The Wedge – The Scoring Weapon of Tour Players
Next to the putter, wedges are the second most important group of clubs in the bag to consider having custom fit when it comes to the effect of fitting on your score. There is no better proof of the importance of wedge performance than a quick look at the statistics of the European Tour and PGA Tour. The average Tour player hits 11 to 12 greens in regulation per round yet still shoots par or better. How? By more consistently getting the ball close enough to the hole with their wedges to have the best chance to make the putts for par to save their round.
When being custom fit for the best wedges for your game, specifications such as wedge loft, lie, length, sole width and sole angle are certainly important. But what most golfers don’t know is that choosing wedges on the basis of the design and condition of the course(s) they play is very important for getting the complement of wedges that improve their ability to “get the ball up and down” more often.
The fluffier and/or deeper the sand in the bunkers, the wider the sole and/or the more bounce sole angle is typically required on the sand wedge. Conversely, the more coarse and shallow the sand, the more narrow the sole and/or the less bounce sole angle you should have on your sand wedge. These points are true because the wider the sole and more bounce on the sole, the more the sole can resist traveling deep into the sand.
In addition, it is very important to evaluate the golfer’s swing technique for sand shots. The more steeply the wedge is swung down to the sand, (the more downward the angle of attack) the deeper the sole could dig under the ball. Hence the more steep the golfer’s angle of attack, the wider the sole and/or the more bounce should be on the sole of their sand club. Do keep in mind that sole width and bounce are not magic features; golfers who tend to swing too steep into the sand are advised to take a lesson or two to learn how to shallow out the club as it enters the sand.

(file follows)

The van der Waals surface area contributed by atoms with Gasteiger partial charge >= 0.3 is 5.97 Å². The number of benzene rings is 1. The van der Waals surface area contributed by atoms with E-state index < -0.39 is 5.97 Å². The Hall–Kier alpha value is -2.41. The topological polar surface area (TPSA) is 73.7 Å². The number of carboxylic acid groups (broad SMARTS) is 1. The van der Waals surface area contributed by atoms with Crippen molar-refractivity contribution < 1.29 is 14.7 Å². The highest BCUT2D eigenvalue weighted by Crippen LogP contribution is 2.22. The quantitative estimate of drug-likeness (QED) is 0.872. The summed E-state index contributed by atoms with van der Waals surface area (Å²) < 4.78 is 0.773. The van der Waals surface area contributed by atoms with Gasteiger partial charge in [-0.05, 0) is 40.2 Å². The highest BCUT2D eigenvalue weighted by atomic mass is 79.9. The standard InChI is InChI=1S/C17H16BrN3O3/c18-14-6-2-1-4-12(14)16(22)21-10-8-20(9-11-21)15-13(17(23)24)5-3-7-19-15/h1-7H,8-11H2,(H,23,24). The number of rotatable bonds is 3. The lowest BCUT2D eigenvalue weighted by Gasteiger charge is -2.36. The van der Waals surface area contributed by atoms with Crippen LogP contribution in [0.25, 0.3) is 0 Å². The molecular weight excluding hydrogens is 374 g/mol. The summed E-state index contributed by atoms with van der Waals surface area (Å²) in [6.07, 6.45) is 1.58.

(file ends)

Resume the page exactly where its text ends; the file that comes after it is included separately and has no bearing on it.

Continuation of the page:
For longer grass and softer turf around the greens as well as the more “creeping grasses” like Bermuda and Kikuyu found in hot weather climates, the wider the sole and the more bounce sole angle your wedges should be. Likewise, the shorter the grass, the “tighter” the lies, or more firm the turf around the greens, the less bounce sole angle and/more more narrow the sole should be on the wedges. In addition a feature such as the “zero bounce heel” that Wishon Golf designs on many of its wedges can be of help when opening the face to hit a cut finesse shot from short grass/tight lies.
The more elevated the greens, the steeper the bunker faces, the smaller the greens and the more undulating the greens (multiple tiered greens), the more loft should be advised on the wedges to help golfers get the ball well up to have a better chance to stop the ball on the tier on which the hole is cut. For flatter, less rolling greens, conventional or slightly lower lofts are better on the wedges to encourage enough “release and run-up” to the hole.
The loft angle between each wedge should not be less than 3 degrees, or more than 6 degrees unless the player is carrying a wedge for a very specific type of shot. This way the golfer always has a club for the distance of ¾ to full swing shots and they’ll not have to risk “over-hitting” a wedge, a practice which can destroy wedge accuracy. Always, always have the lie angles of your wedges fit dynamically not statically. Because wedges have more bounce, the lie board method of lie fitting is not recommended. Instead use the “ink line on the back of the ball method” for determining the correct lie for all your wedges. The more the lie is off from being accurately custom fit, the more off-line you’ll hit the wedges. If you want to score better, make sure your search for your perfect custom fit golf clubs always includes accurate clubfitting analysis of the wedges.